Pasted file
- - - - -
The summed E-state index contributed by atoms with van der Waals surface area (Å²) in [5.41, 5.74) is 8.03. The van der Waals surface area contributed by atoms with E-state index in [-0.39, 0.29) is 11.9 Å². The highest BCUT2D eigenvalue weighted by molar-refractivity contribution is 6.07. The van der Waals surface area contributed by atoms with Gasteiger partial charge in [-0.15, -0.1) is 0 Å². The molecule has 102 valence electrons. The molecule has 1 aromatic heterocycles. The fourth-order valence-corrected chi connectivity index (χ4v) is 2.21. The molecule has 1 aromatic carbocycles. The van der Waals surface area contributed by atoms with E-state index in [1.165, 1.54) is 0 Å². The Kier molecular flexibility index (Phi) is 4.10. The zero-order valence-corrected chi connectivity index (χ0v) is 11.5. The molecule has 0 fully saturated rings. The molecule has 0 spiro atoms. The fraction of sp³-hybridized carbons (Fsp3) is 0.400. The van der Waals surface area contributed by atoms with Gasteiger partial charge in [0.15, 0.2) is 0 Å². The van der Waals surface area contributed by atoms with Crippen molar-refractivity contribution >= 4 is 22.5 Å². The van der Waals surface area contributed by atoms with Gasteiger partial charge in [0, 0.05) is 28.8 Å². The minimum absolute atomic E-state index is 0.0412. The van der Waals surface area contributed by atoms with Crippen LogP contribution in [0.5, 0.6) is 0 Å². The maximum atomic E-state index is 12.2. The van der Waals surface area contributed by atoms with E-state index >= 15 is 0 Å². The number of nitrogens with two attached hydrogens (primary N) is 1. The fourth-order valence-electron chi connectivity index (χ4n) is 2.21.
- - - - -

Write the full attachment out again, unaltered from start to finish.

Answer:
The summed E-state index contributed by atoms with van der Waals surface area (Å²) in [5.41, 5.74) is 8.03. The van der Waals surface area contributed by atoms with E-state index in [-0.39, 0.29) is 11.9 Å². The highest BCUT2D eigenvalue weighted by molar-refractivity contribution is 6.07. The van der Waals surface area contributed by atoms with Gasteiger partial charge in [-0.15, -0.1) is 0 Å². The molecule has 102 valence electrons. The molecule has 1 aromatic heterocycles. The fourth-order valence-corrected chi connectivity index (χ4v) is 2.21. The molecule has 1 aromatic carbocycles. The van der Waals surface area contributed by atoms with E-state index in [1.165, 1.54) is 0 Å². The Kier molecular flexibility index (Phi) is 4.10. The zero-order valence-corrected chi connectivity index (χ0v) is 11.5. The molecule has 0 fully saturated rings. The molecule has 0 spiro atoms. The fraction of sp³-hybridized carbons (Fsp3) is 0.400. The van der Waals surface area contributed by atoms with Gasteiger partial charge in [0.15, 0.2) is 0 Å². The van der Waals surface area contributed by atoms with Crippen molar-refractivity contribution >= 4 is 22.5 Å². The van der Waals surface area contributed by atoms with Gasteiger partial charge in [0, 0.05) is 28.8 Å². The minimum absolute atomic E-state index is 0.0412. The van der Waals surface area contributed by atoms with Crippen LogP contribution in [0.5, 0.6) is 0 Å². The maximum atomic E-state index is 12.2. The van der Waals surface area contributed by atoms with E-state index >= 15 is 0 Å². The number of nitrogens with two attached hydrogens (primary N) is 1. The fourth-order valence-electron chi connectivity index (χ4n) is 2.21.